Anime Senpai & Kouhai
Mirai from Kyoukai no Kanata pondering her mirai (future) with her senpai…
Japan is a vertical society in the social sense of the word. If you’re an anime fan, you might have noticed the meme pop up lately where people say the phrase “Notice me senpai!”, but what does it actually mean?
You can’t help but smile with the manga Senpai to Kanojo and its long-awaited movie adaptation!
Senpai and kouhai relationships in Japan are some of the most basic and fundamental relationships that people will form in their lives. The word senpai refers to someone who is your social or work elder. They are traditionally older than you (though over the last few years, this has changed dramatically and I’ll explain why soon) and have more experience than you in a certain genre or environment. On the other side of the coin is the kouhai who is traditionally younger and less experienced.
Senpai and Kouhai in Modern Japan
Having a senpai is generally very beneficial to someone as they are expected to take care of their kouhai and show them the ropes, while the kouhai will get stuck doing menial tasks until they get a kouhai of their own and thus the cycle continues indefinitely.
While there is no tradition dictating how much older someone can be before they are no longer called senpai (though the word is never used for someone who is your boss or teacher), the changing landscape of the job market in Japan has made the roles a little less crystal clear than they once were. Once upon a time in Japan, you would find a career and stick with it for as long as you possibly could. In the modern market though, it’s becoming more common for people to work at different places throughout their lives which means that it’s entirely possible for an older person to find themselves in the kouhai role to someone who is physically younger than them.
It’s also possible for students to skip grades, becoming senpai to older students. A classic example of this would be in the title Azumanga Daioh which features a 10 year old high school student named Chiyo-chan who gets upset late in the series when a new freshmen doesn’t refer to her as senpai despite him being older than her.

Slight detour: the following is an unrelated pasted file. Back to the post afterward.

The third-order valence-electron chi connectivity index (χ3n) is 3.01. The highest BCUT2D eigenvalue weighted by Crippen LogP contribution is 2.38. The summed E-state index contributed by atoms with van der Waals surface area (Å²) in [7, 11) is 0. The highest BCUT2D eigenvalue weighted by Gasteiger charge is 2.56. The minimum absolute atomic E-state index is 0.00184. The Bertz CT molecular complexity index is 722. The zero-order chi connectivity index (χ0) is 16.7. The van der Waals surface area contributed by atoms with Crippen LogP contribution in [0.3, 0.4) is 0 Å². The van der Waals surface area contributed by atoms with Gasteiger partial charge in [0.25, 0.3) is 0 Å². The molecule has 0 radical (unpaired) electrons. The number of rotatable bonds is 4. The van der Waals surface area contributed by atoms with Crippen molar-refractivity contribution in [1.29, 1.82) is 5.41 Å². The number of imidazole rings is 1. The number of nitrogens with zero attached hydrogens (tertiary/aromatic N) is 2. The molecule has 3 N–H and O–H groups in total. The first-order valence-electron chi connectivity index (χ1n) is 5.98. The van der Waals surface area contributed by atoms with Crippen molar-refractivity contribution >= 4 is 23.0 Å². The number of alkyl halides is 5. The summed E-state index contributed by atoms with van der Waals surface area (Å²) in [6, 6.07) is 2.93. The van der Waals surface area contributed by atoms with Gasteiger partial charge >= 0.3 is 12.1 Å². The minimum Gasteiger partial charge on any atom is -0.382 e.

Chiyo from Azumanga Daioh just wants the R-E-S-P-E-C-T she deserves! She may be small, but she’s still a senpai!
Senpai and Kouhai in Anime
The senpai/kouhai relationship has been around in anime and manga for many years now. No one can really point to a singular title which started the trend. There are examples of the titles and honorifics being used as far back as Ranma ½ and earlier, but over the last few years, it has become a bit more prominent with titles such as Ouran High School Host Club, Monthly Girls Nozaki-kun, Madoka★Magica, Free! and others taking the ball and really running as far as they can with it.
This conversation from Monthly Girls’ Nozaki-kun is the perfect example of senpai/kouhai relationships in anime…
Mikoto: “Go get me a coffee… because I’m your senpai!”
Chiyo: “Senpai… If you follow me, getting me to go get coffee for you doesn’t really make sense…”
Who knew these two would end up as senpai and kouhai…
Even though Kotoko and Irie from Itazura na Kiss! started off in the same grade, fate led them to begin their epic senpai/kouhai romance!
In terms of pop culture however, senpai is a word that has taken on a life of its own. Now it seems that everyone and their uncle on both sides of the Pacific are throwing the word around like it’s nothing at all. Anyone who is slightly older than you might or might not have a crush on is now being referred to as senpai. Will it become yet another buzz word that invades popular culture in the west? It’s certainly possible.
From the Yandere Simulator, a to-be-released game that features a yandere female character who attacks titans around her to get her dear senpai’s attention… gotta love pop culture!